Wasilewska J, Kaczmarski M, Debkowska K. Obstructive Hypopnea and Gastroesophageal Reflux as Factors Associated With Residual Obstructive Sleep Apnea Syndrome. Int J Pediatr Otorhinolaryngol. 2011;75(5):657-63. PubMed PMID: 21377218.
* Article titles in AMA citation format should be in sentence-case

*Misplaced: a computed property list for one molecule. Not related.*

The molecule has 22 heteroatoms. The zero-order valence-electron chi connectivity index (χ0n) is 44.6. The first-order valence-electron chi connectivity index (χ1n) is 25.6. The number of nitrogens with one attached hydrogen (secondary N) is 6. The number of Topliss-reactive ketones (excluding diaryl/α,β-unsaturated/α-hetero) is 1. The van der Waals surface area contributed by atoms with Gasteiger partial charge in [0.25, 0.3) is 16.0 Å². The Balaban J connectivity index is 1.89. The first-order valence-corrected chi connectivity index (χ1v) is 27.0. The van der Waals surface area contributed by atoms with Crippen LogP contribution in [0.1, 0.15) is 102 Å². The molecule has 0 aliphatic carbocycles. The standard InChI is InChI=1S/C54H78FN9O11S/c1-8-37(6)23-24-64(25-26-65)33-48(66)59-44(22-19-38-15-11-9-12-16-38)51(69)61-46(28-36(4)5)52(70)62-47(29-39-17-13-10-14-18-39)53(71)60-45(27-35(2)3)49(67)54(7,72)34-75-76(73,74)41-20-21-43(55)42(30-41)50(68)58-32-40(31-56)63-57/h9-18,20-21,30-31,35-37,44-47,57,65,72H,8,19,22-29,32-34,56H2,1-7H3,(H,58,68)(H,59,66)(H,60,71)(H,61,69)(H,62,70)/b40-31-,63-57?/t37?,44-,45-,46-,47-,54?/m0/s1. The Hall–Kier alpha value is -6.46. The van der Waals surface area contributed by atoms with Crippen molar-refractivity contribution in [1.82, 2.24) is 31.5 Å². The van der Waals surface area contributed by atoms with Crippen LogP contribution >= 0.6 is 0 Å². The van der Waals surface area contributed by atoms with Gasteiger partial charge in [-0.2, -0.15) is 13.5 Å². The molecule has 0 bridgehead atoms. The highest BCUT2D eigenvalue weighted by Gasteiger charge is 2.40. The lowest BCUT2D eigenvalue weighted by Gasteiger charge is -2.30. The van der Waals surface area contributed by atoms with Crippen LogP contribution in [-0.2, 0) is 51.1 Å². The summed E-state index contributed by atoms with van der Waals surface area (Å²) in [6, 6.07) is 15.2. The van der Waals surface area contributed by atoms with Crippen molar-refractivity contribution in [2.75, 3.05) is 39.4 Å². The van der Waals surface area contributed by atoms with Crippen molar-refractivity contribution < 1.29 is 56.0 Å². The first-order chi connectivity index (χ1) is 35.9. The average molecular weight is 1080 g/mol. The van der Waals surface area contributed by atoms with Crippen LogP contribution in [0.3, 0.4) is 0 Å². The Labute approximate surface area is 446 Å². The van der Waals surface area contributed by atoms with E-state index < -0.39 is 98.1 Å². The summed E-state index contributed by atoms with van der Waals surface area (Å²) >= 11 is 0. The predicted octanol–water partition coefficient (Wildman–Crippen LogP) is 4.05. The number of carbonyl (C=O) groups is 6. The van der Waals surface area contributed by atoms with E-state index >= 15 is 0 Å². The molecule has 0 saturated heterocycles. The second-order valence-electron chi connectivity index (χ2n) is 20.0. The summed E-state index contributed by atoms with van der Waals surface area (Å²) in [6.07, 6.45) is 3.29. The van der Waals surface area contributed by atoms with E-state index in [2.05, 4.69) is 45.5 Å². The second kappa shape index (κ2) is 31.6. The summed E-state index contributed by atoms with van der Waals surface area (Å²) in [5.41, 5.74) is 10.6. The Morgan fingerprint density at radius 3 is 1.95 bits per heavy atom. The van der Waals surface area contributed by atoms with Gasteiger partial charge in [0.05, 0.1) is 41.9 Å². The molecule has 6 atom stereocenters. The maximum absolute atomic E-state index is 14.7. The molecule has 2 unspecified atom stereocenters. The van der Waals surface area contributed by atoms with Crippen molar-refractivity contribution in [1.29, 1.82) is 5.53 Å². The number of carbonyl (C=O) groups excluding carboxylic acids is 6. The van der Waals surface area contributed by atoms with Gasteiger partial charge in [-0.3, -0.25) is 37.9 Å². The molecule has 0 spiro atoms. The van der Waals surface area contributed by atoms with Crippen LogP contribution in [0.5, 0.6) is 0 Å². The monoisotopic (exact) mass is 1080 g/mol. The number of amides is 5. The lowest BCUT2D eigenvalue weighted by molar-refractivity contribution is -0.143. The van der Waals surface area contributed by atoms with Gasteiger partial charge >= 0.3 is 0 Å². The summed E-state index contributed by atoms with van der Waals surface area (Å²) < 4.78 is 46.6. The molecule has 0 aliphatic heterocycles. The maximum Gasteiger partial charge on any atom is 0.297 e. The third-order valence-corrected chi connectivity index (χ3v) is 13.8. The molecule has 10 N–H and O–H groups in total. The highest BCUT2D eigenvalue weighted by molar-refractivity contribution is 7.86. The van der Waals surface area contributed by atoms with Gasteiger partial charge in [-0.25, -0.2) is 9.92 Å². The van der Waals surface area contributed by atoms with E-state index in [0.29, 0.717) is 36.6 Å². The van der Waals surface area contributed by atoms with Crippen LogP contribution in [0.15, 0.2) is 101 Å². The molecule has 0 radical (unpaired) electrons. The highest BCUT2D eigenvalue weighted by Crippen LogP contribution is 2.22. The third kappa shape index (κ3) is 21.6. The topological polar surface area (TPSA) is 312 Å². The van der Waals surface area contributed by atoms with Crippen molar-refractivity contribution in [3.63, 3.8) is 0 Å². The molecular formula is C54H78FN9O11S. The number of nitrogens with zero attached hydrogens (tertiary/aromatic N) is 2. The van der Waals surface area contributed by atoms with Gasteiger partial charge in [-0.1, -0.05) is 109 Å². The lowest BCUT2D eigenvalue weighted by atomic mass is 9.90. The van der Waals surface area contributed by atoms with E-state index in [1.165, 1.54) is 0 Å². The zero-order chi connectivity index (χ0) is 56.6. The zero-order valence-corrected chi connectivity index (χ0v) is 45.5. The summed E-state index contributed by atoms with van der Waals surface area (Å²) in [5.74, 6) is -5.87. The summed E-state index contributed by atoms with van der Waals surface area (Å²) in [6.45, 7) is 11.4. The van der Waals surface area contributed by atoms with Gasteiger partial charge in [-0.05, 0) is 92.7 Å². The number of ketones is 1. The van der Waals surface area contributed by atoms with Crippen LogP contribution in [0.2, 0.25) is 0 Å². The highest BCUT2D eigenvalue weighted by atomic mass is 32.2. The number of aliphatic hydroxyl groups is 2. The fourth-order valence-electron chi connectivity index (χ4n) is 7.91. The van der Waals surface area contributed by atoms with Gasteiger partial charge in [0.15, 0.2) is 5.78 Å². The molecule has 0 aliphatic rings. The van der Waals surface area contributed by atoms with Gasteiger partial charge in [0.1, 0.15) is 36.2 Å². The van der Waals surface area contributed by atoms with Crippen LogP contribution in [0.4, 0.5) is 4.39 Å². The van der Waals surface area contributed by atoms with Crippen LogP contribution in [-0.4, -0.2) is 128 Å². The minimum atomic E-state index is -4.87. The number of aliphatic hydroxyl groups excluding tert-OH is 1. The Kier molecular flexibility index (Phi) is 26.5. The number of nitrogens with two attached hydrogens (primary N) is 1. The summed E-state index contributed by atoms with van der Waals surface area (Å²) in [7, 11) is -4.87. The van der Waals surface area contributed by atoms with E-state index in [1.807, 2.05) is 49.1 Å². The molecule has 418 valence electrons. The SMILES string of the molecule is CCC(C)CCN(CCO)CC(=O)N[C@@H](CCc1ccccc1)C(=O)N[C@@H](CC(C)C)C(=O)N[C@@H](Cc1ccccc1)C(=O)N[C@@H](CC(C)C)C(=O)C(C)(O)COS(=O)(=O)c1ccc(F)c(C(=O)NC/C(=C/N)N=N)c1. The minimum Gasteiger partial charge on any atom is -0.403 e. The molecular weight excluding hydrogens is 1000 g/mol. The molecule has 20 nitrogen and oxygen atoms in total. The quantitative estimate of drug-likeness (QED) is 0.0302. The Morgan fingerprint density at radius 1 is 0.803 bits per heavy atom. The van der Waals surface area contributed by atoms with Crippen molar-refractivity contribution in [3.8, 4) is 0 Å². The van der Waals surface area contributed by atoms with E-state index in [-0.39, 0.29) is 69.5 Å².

TY - JOUR T1 - Obstructive hypopnea and gastroesophageal reflux as factors associated with residual obstructive sleep apnea syndrome. AU - Wasilewska,Jolanta, AU - Kaczmarski,Maciej, AU - Debkowska,Katarzyna, Y1 - 2011/03/04/ PY - 2010/11/22/received PY - 2011/01/30/revised PY - 2011/02/02/accepted PY - 2011/3/8/entrez PY - 2011/3/8/pubmed PY - 2014/4/29/medline SP - 657 EP - 63 JF - International journal of pediatric otorhinolaryngology JO - Int. J. Pediatr. Otorhinolaryngol. VL - 75 IS - 5 N2 - OBJECTIVE: The mechanism of persisting obstructive sleep apnea (OSA) after adenotonsillectomy is not fully explained. The purpose of this study was to evaluate factors associated with residual OSA. The primary outcome measures were metabolic tests and polysomnographic respiratory indices in children with residual disease compared with children who were diagnosed with OSA but were untreated. Secondary outcome measures were acid gastroesophageal reflux indices recorded parallel to the sleep study. METHODS: In the one-year study consecutive series of patients with sleep disordered breathing hospitalized in a tertiary pediatric center were evaluated. Following the study protocol a sleep interview, physical examination, metabolic blood tests (serum leptin and the homeostasis model assessment index for insulin resistance, HOMA-IR) and an overnight polysomnography with pH-metry recording were performed. Children diagnosed with OSA were analyzed in two groups: I - residual OSA (after surgery), II - non-residual OSA (newly diagnosed). Logistic regression analysis was applied to obtain significant risk factors for prediction of OSA. RESULTS: Fifty-seven children (mean age ± SE, 6.9 ± 0.5 years; 66.7% boys) met the inclusion criteria and were enrolled in the study as residual (n=19) or non-residual OSA (n=38). The groups differed significantly in mean oxygen saturation, SpO₂ (94.3% vs. 96.2%; p=0.018 respectively), in the Apnea Hypopnea Index, (20.6/h vs. 9.1/h; p<0.03), the number of respiratory arousals with desaturation (2.2/h vs. 0.8/h; p<0.03); mean intraluminal esophageal pH (5.36 vs. 5.86; p=0.007) and the Reflux Index (9.61% vs. 4.35%; p=0.003). The groups did not differ in total sleep time, tonsil size, BMI z-score and blood metabolic indices. Logistic regression analysis showed that residual OSA was significantly predicted by two polygraphic findings: the obstructive hypopnea index (OR 1.15; 95% CI 1.02-1.28; p=0.014) and by the Reflux Index (OR 1.01; 95% CI 1.00-1.34; p=0.042). CONCLUSIONS: 1. Obstructive hypopneas, rather than obstructive apneas, persist after adenotonsillar surgery resulting in residual OSA. 2. Children with residual OSA are at higher risk of acid gastroesophageal reflux and should be evaluated for gastroesophageal reflux disease. SN - 1872-8464 UR - https://www.unboundmedicine.com/medline/citation/21377218/Obstructive_hypopnea_and_gastroesophageal_reflux_as_factors_associated_with_residual_obstructive_sleep_apnea_syndrome_ L2 - https://linkinghub.elsevier.com/retrieve/pii/S0165-5876(11)00069-3 DB - PRIME DP - Unbound Medicine ER -